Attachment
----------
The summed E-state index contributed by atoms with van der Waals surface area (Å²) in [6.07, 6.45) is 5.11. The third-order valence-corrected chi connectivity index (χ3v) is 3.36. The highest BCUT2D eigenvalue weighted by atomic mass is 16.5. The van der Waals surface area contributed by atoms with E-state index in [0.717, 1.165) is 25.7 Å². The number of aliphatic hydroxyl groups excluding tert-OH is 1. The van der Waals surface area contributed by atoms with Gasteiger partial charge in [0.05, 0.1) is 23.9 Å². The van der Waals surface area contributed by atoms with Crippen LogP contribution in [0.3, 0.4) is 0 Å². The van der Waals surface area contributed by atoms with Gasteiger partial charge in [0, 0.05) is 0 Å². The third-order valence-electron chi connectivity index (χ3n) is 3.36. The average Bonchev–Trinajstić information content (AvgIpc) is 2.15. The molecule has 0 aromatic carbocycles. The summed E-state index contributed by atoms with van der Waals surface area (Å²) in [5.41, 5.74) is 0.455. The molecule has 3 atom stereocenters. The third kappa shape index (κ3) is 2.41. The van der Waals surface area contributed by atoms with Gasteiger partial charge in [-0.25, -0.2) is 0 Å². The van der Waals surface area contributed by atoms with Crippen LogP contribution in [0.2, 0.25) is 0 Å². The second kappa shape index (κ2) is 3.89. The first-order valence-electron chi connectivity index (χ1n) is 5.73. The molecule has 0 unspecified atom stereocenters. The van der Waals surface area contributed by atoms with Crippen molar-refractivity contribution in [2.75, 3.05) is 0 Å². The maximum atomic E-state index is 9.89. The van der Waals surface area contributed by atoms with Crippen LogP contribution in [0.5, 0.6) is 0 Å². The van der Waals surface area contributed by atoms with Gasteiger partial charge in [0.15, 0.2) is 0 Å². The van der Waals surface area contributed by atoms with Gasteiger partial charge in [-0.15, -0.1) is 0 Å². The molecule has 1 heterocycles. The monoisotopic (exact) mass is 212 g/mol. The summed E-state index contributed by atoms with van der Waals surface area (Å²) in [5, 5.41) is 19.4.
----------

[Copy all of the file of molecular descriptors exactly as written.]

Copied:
The summed E-state index contributed by atoms with van der Waals surface area (Å²) in [6.07, 6.45) is 5.11. The third-order valence-corrected chi connectivity index (χ3v) is 3.36. The highest BCUT2D eigenvalue weighted by atomic mass is 16.5. The van der Waals surface area contributed by atoms with E-state index in [0.717, 1.165) is 25.7 Å². The number of aliphatic hydroxyl groups excluding tert-OH is 1. The van der Waals surface area contributed by atoms with Gasteiger partial charge in [0.05, 0.1) is 23.9 Å². The van der Waals surface area contributed by atoms with Crippen LogP contribution in [0.3, 0.4) is 0 Å². The van der Waals surface area contributed by atoms with Gasteiger partial charge in [0, 0.05) is 0 Å². The third-order valence-electron chi connectivity index (χ3n) is 3.36. The average Bonchev–Trinajstić information content (AvgIpc) is 2.15. The molecule has 0 aromatic carbocycles. The summed E-state index contributed by atoms with van der Waals surface area (Å²) in [5.41, 5.74) is 0.455. The molecule has 3 atom stereocenters. The third kappa shape index (κ3) is 2.41. The van der Waals surface area contributed by atoms with Gasteiger partial charge in [-0.25, -0.2) is 0 Å². The van der Waals surface area contributed by atoms with Crippen LogP contribution in [0.2, 0.25) is 0 Å². The second kappa shape index (κ2) is 3.89. The first-order valence-electron chi connectivity index (χ1n) is 5.73. The molecule has 0 unspecified atom stereocenters. The van der Waals surface area contributed by atoms with Crippen molar-refractivity contribution in [2.75, 3.05) is 0 Å². The maximum atomic E-state index is 9.89. The van der Waals surface area contributed by atoms with Crippen LogP contribution in [0.5, 0.6) is 0 Å². The van der Waals surface area contributed by atoms with Gasteiger partial charge in [0.15, 0.2) is 0 Å². The van der Waals surface area contributed by atoms with Gasteiger partial charge in [-0.15, -0.1) is 0 Å². The molecule has 1 heterocycles. The monoisotopic (exact) mass is 212 g/mol. The summed E-state index contributed by atoms with van der Waals surface area (Å²) in [5, 5.41) is 19.4.